In its original sense it meant independent, self-organising groups occupying social space not controlled by the state or by capital.

The current so-called ‘civil society organisations’  are best called either state-sponsored  or corporate- sponsored.

They are no longer civil in the original sense.

In fact the idea would not be exportable  to the South via capital or via the imperial state if it were truly civil in the  Gramscian  sense. That would be a contradiction.

Zimbabwe’s own  academic and historian, the late Minister of Foreign Affairs Dr S I G Mudenge, for instance, told the April 2004 Conference of Former Liberation Movements held in Harare that political control of the affairs of other nations was the real motivation for the West’s sponsorship of contemporary NGOs. Dr Mudenge said:

“The British Labour Party (of Tony Blair), like other European socialist oriented parties that strongly believe in control politics, figured out that they could exert their policies over African trade union leaders but not on leaders of liberation movements, who were deemed to be too independent [ to be sponsored and manipulated]”.

A different scholar also stated categorically that civic space and civil society organisations no longer exist under 21st Century capitalism and imperialism.

In “Jihad versus Mcworld,” James Barber wrote that the civil society concept became safe for capitalism and the imperialist state to export from the North Atlantic to the South at that point where it had already ceased to be civil or independent, that is, at that point where it became dependent for funding ( via donations and grants) upon the state or the corporation:

“Squeezed between the warring worlds of the two expanding monopolies, statist and corporate, civil society lost its prominent place in [North] American life. By the time of the two Roosevelts it had nearly vanished and its civic denizens had been compelled to find sanctuary  under the feudal tutelage of either big government… or the private [corporate] sector.”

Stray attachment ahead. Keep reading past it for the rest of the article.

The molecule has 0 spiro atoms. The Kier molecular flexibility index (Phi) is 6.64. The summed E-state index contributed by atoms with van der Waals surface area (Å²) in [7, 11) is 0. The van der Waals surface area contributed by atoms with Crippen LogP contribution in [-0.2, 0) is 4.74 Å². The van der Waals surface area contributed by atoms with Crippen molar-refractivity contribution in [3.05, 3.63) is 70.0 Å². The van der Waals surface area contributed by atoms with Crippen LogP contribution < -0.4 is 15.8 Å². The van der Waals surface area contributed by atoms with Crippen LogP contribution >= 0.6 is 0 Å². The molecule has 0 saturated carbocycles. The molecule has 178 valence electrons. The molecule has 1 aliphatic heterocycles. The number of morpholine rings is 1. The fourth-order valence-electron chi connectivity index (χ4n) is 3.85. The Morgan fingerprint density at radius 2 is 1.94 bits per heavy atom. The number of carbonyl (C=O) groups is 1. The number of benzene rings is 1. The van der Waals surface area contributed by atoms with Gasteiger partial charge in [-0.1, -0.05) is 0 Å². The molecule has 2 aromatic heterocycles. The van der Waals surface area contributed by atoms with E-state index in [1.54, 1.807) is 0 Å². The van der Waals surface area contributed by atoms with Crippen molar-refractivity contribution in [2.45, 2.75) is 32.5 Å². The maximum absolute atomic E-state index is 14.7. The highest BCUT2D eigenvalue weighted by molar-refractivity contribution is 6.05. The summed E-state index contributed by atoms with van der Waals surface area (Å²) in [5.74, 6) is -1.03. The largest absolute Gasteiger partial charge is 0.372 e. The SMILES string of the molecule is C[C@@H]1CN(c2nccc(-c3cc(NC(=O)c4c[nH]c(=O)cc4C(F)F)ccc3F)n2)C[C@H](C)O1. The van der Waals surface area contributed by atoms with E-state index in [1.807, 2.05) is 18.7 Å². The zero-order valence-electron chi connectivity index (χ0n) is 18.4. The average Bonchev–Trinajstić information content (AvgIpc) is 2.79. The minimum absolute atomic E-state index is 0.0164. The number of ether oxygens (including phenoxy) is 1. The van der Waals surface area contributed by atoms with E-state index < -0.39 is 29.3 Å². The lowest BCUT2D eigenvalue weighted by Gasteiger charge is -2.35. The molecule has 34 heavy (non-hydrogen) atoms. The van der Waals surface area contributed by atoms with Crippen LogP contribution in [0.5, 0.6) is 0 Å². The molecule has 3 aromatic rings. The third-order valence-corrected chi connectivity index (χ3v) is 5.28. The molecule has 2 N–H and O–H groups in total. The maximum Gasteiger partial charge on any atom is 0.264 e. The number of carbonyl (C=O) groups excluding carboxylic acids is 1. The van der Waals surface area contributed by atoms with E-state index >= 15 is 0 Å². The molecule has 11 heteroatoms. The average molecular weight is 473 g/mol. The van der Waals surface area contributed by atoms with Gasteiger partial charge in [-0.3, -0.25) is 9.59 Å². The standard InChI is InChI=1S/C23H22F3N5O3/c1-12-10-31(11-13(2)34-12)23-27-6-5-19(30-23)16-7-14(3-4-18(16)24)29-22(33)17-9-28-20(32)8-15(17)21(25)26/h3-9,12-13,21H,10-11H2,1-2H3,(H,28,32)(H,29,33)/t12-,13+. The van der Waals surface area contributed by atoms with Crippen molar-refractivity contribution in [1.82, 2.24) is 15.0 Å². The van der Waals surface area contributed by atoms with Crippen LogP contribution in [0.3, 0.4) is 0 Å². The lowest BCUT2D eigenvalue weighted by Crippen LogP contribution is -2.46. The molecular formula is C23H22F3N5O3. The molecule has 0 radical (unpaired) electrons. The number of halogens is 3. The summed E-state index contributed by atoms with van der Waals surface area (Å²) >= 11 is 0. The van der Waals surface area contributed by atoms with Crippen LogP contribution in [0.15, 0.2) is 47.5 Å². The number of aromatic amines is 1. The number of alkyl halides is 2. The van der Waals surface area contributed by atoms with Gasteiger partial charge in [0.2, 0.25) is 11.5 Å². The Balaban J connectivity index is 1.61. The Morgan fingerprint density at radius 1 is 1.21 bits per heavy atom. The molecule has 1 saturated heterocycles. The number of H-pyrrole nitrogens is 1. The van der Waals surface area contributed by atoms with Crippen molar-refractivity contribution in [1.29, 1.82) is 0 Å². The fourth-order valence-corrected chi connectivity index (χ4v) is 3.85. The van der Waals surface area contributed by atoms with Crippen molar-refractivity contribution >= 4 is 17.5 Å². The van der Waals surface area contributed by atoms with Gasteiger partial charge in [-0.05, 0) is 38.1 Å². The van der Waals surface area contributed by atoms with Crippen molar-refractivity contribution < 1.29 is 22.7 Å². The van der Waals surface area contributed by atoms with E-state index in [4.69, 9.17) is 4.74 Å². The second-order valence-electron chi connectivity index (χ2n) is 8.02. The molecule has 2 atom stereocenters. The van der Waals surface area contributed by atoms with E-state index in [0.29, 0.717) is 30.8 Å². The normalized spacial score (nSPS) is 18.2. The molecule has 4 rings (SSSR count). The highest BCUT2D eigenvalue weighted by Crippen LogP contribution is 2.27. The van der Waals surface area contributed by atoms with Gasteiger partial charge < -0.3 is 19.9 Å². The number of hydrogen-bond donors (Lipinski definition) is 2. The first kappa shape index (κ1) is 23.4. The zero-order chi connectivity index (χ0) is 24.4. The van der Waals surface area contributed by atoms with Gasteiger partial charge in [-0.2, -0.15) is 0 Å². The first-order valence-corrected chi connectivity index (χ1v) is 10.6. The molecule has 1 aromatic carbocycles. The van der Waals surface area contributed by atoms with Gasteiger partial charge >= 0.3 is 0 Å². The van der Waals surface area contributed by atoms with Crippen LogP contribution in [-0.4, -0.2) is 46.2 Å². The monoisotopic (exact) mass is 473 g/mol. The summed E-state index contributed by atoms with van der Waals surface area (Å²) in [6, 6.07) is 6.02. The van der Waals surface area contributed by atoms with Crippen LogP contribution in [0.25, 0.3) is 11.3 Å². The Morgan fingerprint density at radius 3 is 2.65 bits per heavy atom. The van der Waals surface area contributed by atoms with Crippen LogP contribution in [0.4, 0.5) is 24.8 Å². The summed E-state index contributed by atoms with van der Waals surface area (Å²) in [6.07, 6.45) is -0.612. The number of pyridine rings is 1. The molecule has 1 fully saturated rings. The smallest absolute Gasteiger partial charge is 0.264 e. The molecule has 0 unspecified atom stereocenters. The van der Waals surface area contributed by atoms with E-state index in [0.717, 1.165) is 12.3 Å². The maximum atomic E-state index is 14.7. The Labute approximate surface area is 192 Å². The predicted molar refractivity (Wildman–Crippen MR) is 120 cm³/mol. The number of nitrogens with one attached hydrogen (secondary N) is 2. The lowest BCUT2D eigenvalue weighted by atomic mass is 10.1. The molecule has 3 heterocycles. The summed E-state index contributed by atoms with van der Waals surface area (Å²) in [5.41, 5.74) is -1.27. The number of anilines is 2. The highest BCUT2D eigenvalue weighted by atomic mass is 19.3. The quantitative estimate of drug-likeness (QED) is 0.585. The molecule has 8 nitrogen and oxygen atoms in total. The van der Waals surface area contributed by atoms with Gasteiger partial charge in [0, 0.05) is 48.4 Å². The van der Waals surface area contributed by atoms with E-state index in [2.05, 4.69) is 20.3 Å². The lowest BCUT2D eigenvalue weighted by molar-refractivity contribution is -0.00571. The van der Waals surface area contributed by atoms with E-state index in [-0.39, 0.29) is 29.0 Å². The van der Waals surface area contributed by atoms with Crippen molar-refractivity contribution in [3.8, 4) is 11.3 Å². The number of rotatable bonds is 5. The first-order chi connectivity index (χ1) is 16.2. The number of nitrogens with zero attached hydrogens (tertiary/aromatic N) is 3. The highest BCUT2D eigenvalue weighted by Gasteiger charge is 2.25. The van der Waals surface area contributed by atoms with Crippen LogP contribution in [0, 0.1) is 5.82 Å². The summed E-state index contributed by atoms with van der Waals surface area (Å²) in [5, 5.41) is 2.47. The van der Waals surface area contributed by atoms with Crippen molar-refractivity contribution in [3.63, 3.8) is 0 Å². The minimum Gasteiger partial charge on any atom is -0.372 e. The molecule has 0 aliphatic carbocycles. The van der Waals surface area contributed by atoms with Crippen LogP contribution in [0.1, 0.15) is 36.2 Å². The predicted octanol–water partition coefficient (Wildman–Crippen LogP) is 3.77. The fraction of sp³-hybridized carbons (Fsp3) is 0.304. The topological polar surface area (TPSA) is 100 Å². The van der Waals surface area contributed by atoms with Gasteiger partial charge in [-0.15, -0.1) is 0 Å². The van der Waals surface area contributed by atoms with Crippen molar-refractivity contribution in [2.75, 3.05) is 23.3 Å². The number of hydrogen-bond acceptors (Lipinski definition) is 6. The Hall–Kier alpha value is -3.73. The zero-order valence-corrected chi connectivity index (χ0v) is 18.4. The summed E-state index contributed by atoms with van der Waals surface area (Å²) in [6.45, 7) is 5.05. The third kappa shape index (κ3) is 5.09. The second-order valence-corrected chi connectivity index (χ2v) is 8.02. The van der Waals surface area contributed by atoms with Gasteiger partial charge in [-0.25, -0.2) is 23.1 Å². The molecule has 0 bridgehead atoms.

To make matters worse,  the now so-called non-governmental organizations (NGOs) began to copy the structure and governance habits of the company or the state with adoptions of Presidents, Chairmen, CEOs, directors, annual meetings, hefty perks and so on.

NGOs  and the chema economy

African organisers of pungwes (called Makisimiso or Makwaya in the 1950s and 1960s), together with organisers of  the liberation war time Pungwes (of 1970s) and the land-hungry peasants of Svosve and Nyamandlovu in 2000, were fighting for “Zimbabwe neupfumi hwayo hwose,” fighting to end poverty and marginalisation.

That is why those of the 1950s and 1960s, were banned by Ian Smith  while  those of 2000 were placed under illegal sanctions by George Bush and Tony Blair.

That is why sponsored and mis-educated journalists won’t call them civil society.

Civil refers to ‘civilised’ and ‘civilisation’.

So our indigenous radicals are considered uncivil or primitive. That is the frame and the  silent meaning.

Current so-called civil society organisations are programme officers for the foreign-funded Chema (charity) economy which is meant to maintain poverty by making it bearable.

The phrase NGOs use is “alleviating poverty,” so that those exploiting the povo can do so in peace.

But the operating mechanism is like that of revolving doors.

To by-pass the Political Parties Finance Act, which prohibits foreign funding for local political parties,  funds can be laundered by having them go to sponsored media organisations for transfer to political outfits; or they can be given first to NGOs who later pass them to political parties; or the NGOs can organise expensive activities for a political party and meet the cost without funds being transferred. 

The late Ambassador Trudy Stevenson, when she was  a member of one sponsored party , described this as an incestuous system with inter-linkages between sponsored political parties and sponsored NGOs.

One person held dozens of positions throughout the system in order to collect allowances from the foreign grants.

And that was one reason why there were frequent factional conflicts and splits.

 In short, there is need for on-going and thorough research on media and society issues and how they relate to politics.